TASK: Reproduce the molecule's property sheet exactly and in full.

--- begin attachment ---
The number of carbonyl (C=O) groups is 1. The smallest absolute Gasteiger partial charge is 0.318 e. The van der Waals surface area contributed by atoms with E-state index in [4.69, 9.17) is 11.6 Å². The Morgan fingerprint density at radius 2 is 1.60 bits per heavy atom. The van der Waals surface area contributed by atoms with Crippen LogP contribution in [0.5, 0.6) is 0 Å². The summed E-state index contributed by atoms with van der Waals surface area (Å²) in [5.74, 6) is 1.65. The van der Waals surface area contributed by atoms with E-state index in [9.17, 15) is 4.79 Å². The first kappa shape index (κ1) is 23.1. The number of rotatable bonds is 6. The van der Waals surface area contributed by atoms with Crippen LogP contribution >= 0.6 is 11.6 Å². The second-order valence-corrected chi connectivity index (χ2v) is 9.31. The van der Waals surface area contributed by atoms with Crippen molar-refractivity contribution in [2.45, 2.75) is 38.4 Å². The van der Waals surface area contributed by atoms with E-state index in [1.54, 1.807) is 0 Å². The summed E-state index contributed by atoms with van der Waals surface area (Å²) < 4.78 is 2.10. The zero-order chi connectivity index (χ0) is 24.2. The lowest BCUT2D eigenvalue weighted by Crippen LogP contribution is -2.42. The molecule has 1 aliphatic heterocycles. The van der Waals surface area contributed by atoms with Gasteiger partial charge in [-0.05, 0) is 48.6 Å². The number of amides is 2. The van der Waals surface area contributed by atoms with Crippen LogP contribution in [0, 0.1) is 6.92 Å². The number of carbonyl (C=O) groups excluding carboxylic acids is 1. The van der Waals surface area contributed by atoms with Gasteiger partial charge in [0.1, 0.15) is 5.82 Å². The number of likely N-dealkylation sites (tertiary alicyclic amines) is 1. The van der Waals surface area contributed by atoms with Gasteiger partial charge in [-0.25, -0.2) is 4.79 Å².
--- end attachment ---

The number of carbonyl (C=O) groups is 1. The smallest absolute Gasteiger partial charge is 0.318 e. The van der Waals surface area contributed by atoms with E-state index in [4.69, 9.17) is 11.6 Å². The Morgan fingerprint density at radius 2 is 1.60 bits per heavy atom. The van der Waals surface area contributed by atoms with Crippen LogP contribution in [0.5, 0.6) is 0 Å². The summed E-state index contributed by atoms with van der Waals surface area (Å²) in [5.74, 6) is 1.65. The van der Waals surface area contributed by atoms with E-state index in [9.17, 15) is 4.79 Å². The first kappa shape index (κ1) is 23.1. The number of rotatable bonds is 6. The van der Waals surface area contributed by atoms with Crippen LogP contribution >= 0.6 is 11.6 Å². The second-order valence-corrected chi connectivity index (χ2v) is 9.31. The van der Waals surface area contributed by atoms with Crippen molar-refractivity contribution in [2.45, 2.75) is 38.4 Å². The van der Waals surface area contributed by atoms with E-state index in [1.54, 1.807) is 0 Å². The summed E-state index contributed by atoms with van der Waals surface area (Å²) < 4.78 is 2.10. The zero-order chi connectivity index (χ0) is 24.2. The lowest BCUT2D eigenvalue weighted by Crippen LogP contribution is -2.42. The molecule has 1 aliphatic heterocycles. The van der Waals surface area contributed by atoms with Gasteiger partial charge in [-0.05, 0) is 48.6 Å². The number of amides is 2. The van der Waals surface area contributed by atoms with Crippen LogP contribution in [0, 0.1) is 6.92 Å². The number of carbonyl (C=O) groups excluding carboxylic acids is 1. The van der Waals surface area contributed by atoms with Gasteiger partial charge in [0.1, 0.15) is 5.82 Å². The number of likely N-dealkylation sites (tertiary alicyclic amines) is 1. The van der Waals surface area contributed by atoms with Gasteiger partial charge in [-0.25, -0.2) is 4.79 Å².